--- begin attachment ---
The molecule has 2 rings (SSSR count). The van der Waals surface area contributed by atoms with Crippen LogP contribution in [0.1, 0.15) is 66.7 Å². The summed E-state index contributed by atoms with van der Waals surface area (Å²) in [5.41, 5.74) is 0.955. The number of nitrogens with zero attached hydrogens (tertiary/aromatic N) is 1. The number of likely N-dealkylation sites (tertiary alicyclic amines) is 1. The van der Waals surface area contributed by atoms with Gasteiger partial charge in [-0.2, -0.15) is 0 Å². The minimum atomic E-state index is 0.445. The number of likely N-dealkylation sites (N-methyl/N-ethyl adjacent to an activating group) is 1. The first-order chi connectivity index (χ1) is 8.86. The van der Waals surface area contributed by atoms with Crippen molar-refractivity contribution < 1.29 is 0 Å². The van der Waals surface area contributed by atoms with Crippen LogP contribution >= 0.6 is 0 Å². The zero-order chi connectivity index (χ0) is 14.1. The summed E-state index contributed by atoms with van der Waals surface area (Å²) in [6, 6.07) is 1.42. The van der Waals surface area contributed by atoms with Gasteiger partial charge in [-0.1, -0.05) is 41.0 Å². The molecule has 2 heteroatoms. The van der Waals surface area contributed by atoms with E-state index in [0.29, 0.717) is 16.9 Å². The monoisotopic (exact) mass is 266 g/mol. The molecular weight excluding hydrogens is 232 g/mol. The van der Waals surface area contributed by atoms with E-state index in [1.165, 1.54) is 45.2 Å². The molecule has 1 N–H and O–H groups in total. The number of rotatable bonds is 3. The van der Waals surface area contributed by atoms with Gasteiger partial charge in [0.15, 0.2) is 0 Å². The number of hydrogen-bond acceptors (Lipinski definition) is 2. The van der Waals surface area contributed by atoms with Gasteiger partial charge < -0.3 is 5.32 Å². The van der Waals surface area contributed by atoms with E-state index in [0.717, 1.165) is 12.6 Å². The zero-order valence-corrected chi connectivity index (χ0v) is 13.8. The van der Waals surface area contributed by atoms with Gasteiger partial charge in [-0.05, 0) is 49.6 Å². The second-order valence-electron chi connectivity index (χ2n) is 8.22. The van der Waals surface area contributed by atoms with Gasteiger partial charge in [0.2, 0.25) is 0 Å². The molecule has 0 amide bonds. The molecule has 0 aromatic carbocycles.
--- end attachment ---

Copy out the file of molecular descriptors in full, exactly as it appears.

The molecule has 2 rings (SSSR count). The van der Waals surface area contributed by atoms with Crippen LogP contribution in [0.1, 0.15) is 66.7 Å². The summed E-state index contributed by atoms with van der Waals surface area (Å²) in [5.41, 5.74) is 0.955. The number of nitrogens with zero attached hydrogens (tertiary/aromatic N) is 1. The number of likely N-dealkylation sites (tertiary alicyclic amines) is 1. The van der Waals surface area contributed by atoms with Gasteiger partial charge in [-0.2, -0.15) is 0 Å². The minimum atomic E-state index is 0.445. The number of likely N-dealkylation sites (N-methyl/N-ethyl adjacent to an activating group) is 1. The first-order chi connectivity index (χ1) is 8.86. The van der Waals surface area contributed by atoms with Crippen molar-refractivity contribution < 1.29 is 0 Å². The van der Waals surface area contributed by atoms with Crippen LogP contribution >= 0.6 is 0 Å². The zero-order chi connectivity index (χ0) is 14.1. The summed E-state index contributed by atoms with van der Waals surface area (Å²) in [6, 6.07) is 1.42. The van der Waals surface area contributed by atoms with Gasteiger partial charge in [-0.1, -0.05) is 41.0 Å². The molecule has 2 heteroatoms. The van der Waals surface area contributed by atoms with E-state index in [0.29, 0.717) is 16.9 Å². The monoisotopic (exact) mass is 266 g/mol. The molecular weight excluding hydrogens is 232 g/mol. The van der Waals surface area contributed by atoms with E-state index in [1.165, 1.54) is 45.2 Å². The molecule has 1 N–H and O–H groups in total. The number of rotatable bonds is 3. The van der Waals surface area contributed by atoms with Gasteiger partial charge in [0.15, 0.2) is 0 Å². The number of hydrogen-bond acceptors (Lipinski definition) is 2. The van der Waals surface area contributed by atoms with Gasteiger partial charge < -0.3 is 5.32 Å². The van der Waals surface area contributed by atoms with E-state index in [0.717, 1.165) is 12.6 Å². The zero-order valence-corrected chi connectivity index (χ0v) is 13.8. The van der Waals surface area contributed by atoms with Gasteiger partial charge in [-0.05, 0) is 49.6 Å². The second-order valence-electron chi connectivity index (χ2n) is 8.22. The van der Waals surface area contributed by atoms with Gasteiger partial charge in [0.2, 0.25) is 0 Å². The molecule has 0 amide bonds. The molecule has 0 aromatic carbocycles.